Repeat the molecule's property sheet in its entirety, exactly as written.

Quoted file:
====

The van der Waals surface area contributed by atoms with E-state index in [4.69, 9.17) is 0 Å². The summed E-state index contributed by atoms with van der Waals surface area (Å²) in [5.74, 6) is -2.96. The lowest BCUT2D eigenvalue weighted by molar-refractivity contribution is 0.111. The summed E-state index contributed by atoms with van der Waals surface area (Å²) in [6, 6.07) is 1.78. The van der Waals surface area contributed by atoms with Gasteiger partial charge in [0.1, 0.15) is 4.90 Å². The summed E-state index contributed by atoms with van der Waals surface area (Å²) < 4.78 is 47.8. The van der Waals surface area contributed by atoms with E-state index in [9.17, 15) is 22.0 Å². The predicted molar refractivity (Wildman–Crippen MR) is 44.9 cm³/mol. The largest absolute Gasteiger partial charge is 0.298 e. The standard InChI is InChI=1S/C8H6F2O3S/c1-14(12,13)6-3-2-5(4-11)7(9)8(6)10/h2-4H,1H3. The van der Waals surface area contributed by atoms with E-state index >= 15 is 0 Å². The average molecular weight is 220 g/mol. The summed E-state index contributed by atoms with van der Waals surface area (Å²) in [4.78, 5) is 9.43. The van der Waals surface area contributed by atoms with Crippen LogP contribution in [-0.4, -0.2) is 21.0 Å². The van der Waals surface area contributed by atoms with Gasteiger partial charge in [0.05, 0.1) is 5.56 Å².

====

The van der Waals surface area contributed by atoms with E-state index in [4.69, 9.17) is 0 Å². The summed E-state index contributed by atoms with van der Waals surface area (Å²) in [5.74, 6) is -2.96. The lowest BCUT2D eigenvalue weighted by molar-refractivity contribution is 0.111. The summed E-state index contributed by atoms with van der Waals surface area (Å²) in [6, 6.07) is 1.78. The van der Waals surface area contributed by atoms with Gasteiger partial charge in [0.1, 0.15) is 4.90 Å². The summed E-state index contributed by atoms with van der Waals surface area (Å²) < 4.78 is 47.8. The van der Waals surface area contributed by atoms with E-state index in [9.17, 15) is 22.0 Å². The predicted molar refractivity (Wildman–Crippen MR) is 44.9 cm³/mol. The largest absolute Gasteiger partial charge is 0.298 e. The standard InChI is InChI=1S/C8H6F2O3S/c1-14(12,13)6-3-2-5(4-11)7(9)8(6)10/h2-4H,1H3. The van der Waals surface area contributed by atoms with E-state index >= 15 is 0 Å². The average molecular weight is 220 g/mol. The summed E-state index contributed by atoms with van der Waals surface area (Å²) in [4.78, 5) is 9.43. The van der Waals surface area contributed by atoms with Crippen LogP contribution in [-0.4, -0.2) is 21.0 Å². The van der Waals surface area contributed by atoms with Gasteiger partial charge in [0.05, 0.1) is 5.56 Å².